Saturday, April 19, 2008

Help wanted: Open sourcing a slipnet viewer

(This page will be updated with further details as soon as soon as possible)
Hello world!

After reading this fantastic book and playing with this, I think one good way to proceed is to open-source some parts of a FARG framework which are not its core, but are extremely useful and everyone could benefit from them.

I'm thinking first about a slipnet viewer. A java class that receives a list of nodes and links, and creates a nice view of the ongoing slipnet at any point in time. A node might consist of its activation levels and a bitmap to display inside the node (sometimes we may want to display something other than a string), while a link might include just the nodes it connects, (perhaps) a direction, and a string (to show up distances and for those with IS-A beliefs).

The class would get this information and create another bitmap, now with a beautiful view of the current slipnet: close nodes appear close to each other, distant nodes appear distant, and their activity levels are displayed. From my past life in combinatorial optimization, I have a hunch that this is NP-hard, so we may be resorting to some heuristic that works.

It should be in java, to run in everybody's machine, and also because everyone knows java and could either make a call to it from their own weirdo language or rewrite the code for their project.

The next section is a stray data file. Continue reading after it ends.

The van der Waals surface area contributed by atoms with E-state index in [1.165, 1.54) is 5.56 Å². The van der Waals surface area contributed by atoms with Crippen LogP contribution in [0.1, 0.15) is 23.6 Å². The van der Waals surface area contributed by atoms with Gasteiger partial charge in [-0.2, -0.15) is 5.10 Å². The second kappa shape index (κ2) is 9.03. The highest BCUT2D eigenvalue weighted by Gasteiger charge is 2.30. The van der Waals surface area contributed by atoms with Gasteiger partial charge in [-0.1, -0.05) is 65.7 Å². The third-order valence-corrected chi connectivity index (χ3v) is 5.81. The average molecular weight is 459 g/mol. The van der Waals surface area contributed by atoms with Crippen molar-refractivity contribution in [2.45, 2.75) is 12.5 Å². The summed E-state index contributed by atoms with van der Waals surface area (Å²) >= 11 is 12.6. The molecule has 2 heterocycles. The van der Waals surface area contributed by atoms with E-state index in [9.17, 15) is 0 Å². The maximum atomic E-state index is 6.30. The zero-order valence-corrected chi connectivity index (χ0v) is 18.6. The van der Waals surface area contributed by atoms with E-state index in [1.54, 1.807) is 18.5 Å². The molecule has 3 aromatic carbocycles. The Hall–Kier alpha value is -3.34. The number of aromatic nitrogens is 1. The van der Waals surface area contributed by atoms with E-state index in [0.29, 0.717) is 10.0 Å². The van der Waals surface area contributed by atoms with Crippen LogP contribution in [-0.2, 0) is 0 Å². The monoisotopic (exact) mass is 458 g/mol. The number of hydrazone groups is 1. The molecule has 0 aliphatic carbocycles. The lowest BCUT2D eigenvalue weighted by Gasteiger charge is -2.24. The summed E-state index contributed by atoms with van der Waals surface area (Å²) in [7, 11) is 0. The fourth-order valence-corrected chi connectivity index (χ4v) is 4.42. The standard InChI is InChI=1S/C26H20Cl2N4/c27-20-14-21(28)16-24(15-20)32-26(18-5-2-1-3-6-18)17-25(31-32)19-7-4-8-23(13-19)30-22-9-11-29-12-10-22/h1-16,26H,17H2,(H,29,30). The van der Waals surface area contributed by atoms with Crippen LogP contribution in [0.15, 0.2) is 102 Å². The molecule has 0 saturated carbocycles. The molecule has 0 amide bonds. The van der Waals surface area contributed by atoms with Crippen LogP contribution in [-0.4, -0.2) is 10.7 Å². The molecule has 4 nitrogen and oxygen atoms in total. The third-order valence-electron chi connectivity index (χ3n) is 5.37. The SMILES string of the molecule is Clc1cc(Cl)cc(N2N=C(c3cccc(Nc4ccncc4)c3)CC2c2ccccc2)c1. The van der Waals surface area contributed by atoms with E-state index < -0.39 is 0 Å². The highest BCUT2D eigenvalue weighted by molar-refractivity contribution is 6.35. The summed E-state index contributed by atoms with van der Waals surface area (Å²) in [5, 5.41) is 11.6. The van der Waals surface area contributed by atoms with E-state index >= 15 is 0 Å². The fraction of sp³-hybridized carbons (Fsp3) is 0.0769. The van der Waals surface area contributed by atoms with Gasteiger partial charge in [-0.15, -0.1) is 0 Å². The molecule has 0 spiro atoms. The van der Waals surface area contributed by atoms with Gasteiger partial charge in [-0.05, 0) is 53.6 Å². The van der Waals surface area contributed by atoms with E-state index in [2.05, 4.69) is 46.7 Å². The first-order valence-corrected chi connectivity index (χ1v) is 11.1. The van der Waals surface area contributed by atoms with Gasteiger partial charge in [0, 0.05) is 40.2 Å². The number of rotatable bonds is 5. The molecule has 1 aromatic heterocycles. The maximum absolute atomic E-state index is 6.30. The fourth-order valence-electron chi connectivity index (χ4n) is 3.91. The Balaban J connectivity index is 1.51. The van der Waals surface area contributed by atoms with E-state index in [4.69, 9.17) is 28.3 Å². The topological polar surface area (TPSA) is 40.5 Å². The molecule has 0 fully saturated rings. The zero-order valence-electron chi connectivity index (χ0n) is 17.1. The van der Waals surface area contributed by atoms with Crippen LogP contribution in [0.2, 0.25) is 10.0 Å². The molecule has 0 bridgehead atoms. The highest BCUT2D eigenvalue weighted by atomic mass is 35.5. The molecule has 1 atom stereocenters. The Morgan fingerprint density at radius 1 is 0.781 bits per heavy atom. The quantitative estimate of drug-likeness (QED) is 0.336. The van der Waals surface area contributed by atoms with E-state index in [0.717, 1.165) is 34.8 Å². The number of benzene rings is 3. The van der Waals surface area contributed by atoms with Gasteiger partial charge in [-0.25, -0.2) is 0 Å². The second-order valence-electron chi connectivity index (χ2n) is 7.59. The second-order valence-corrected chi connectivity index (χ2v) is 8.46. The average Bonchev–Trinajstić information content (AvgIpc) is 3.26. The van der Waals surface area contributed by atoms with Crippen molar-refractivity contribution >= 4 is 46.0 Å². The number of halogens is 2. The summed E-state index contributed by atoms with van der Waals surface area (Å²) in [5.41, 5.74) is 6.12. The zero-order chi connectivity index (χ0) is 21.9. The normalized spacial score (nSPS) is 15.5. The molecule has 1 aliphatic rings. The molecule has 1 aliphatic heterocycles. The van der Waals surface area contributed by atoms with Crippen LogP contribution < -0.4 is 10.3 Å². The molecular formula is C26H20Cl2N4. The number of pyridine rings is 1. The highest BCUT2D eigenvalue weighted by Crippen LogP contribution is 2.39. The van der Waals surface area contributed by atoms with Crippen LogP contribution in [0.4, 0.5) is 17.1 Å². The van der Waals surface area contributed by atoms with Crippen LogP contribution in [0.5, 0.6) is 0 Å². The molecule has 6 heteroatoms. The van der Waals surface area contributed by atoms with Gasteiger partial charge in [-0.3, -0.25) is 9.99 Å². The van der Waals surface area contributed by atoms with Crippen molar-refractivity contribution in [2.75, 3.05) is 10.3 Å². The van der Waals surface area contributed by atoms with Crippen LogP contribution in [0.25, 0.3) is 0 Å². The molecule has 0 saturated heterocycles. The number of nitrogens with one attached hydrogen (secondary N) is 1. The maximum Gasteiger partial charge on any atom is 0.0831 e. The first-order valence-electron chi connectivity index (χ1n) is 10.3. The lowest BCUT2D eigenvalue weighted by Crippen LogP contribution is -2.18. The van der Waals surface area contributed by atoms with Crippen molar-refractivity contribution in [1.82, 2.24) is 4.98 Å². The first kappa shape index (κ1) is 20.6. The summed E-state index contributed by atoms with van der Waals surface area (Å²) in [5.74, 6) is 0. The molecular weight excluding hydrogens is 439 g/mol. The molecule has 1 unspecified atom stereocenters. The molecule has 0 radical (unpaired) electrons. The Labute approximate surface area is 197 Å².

In this initial stage, no windows or anything fancy should be done. Just get the data in and output a bitmap with the slipnet. But if our collaboration works, we could go bigger, triggering a window in a new thread and having a great display running in true parallel style. That would, I think, be a first step that everyone would benefit from.

This is small stuff, of course, but it's annoying to redo it everyday in every single project. It takes some time to do, and distracts from the core issues. Our productivity will rise. So, as Micheal Roberts once said, instead of having "obsessive geniuses" working under the basement, we should finally stop doing the same things over and over again. We should finally start collaborating like a small research group.

Or like a start-up company.